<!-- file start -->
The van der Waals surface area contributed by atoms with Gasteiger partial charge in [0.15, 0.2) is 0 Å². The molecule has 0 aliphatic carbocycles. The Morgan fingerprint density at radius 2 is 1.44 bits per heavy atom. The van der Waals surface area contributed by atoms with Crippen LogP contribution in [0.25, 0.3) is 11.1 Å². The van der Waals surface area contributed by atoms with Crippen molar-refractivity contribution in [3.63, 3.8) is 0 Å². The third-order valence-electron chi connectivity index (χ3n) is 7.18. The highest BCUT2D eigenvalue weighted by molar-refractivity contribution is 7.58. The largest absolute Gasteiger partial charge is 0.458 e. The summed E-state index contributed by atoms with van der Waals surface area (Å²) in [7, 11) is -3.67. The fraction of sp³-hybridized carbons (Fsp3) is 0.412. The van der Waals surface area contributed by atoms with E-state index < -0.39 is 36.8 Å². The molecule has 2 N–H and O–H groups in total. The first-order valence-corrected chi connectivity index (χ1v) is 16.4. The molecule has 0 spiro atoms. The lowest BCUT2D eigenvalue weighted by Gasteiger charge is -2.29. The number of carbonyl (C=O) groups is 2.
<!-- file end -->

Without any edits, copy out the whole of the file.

The van der Waals surface area contributed by atoms with Gasteiger partial charge in [0.15, 0.2) is 0 Å². The molecule has 0 aliphatic carbocycles. The Morgan fingerprint density at radius 2 is 1.44 bits per heavy atom. The van der Waals surface area contributed by atoms with Crippen LogP contribution in [0.25, 0.3) is 11.1 Å². The van der Waals surface area contributed by atoms with Crippen molar-refractivity contribution in [3.63, 3.8) is 0 Å². The third-order valence-electron chi connectivity index (χ3n) is 7.18. The highest BCUT2D eigenvalue weighted by molar-refractivity contribution is 7.58. The largest absolute Gasteiger partial charge is 0.458 e. The summed E-state index contributed by atoms with van der Waals surface area (Å²) in [7, 11) is -3.67. The fraction of sp³-hybridized carbons (Fsp3) is 0.412. The van der Waals surface area contributed by atoms with E-state index < -0.39 is 36.8 Å². The molecule has 2 N–H and O–H groups in total. The first-order valence-corrected chi connectivity index (χ1v) is 16.4. The molecule has 0 spiro atoms. The lowest BCUT2D eigenvalue weighted by Gasteiger charge is -2.29. The number of carbonyl (C=O) groups is 2.